The festival of Gai Jatra is a day in which people mourn relatives who have died in the past year. It is similar to Halloween, in that it is a day for the dead and children dress up in costume. Specifically, they dress as cows, or paint on mustaches: “Gai Jatra” means “cow festival,” and it originated in the 17th century as the king’s attempt to console and amuse the queen after their son died. (In Hinduism, the cow is the symbol of motherhood.) The tradition caught on, and every year, children and their families parade through the streets carrying memorials of their loved ones while dressed in fun outfits.
In Kathmandu, Gai Jatra includes an additional Halloween-like tradition, in that the children receive gifts of food from festival attendees, presumably because a mourning family isn’t going to cook for itself. For some families, marching bands are also part of the cortege.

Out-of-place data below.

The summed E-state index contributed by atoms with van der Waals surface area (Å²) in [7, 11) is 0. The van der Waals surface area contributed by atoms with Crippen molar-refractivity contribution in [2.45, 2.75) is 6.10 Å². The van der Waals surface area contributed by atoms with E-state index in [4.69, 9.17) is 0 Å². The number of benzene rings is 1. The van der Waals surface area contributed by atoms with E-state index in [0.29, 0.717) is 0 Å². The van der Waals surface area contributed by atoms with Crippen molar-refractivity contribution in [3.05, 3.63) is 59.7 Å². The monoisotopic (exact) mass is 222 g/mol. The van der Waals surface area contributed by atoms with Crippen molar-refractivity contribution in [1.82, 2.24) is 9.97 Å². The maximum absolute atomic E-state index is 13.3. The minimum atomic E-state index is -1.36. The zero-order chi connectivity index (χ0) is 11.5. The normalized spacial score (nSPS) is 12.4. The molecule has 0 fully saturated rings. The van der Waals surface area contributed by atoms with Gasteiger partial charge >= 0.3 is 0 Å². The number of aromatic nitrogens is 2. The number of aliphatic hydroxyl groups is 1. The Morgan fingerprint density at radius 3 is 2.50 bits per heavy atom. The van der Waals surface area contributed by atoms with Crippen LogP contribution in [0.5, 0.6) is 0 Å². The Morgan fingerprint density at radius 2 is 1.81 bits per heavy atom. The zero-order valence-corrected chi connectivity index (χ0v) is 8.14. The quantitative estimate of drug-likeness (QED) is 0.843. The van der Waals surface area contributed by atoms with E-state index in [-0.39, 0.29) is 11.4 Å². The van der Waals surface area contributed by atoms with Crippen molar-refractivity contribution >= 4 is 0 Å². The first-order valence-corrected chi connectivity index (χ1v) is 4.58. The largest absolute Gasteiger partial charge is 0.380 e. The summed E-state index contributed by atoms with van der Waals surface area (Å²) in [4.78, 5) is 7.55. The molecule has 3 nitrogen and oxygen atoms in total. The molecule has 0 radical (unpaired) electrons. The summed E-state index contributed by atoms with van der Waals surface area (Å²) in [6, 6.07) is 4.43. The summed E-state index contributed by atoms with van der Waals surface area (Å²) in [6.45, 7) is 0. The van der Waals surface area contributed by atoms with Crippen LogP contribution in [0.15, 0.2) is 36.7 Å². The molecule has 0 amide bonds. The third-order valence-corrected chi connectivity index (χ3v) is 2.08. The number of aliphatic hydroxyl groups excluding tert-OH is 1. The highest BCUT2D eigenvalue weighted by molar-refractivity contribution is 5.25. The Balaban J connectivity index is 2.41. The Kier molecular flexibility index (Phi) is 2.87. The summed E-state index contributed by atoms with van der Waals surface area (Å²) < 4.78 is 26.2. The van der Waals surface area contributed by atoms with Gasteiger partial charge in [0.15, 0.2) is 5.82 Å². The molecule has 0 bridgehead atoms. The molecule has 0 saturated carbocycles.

In Bhaktapur, it’s a whole different story. Instead of cows and kids, families build enormous towers bearing the portrait of the deceased, and young people parade through the city performing a dance, called ghintang ghisi, in which they arrange themselves in two long queues and hit sticks together. By the end of the day, the processions attract an enormous crowd.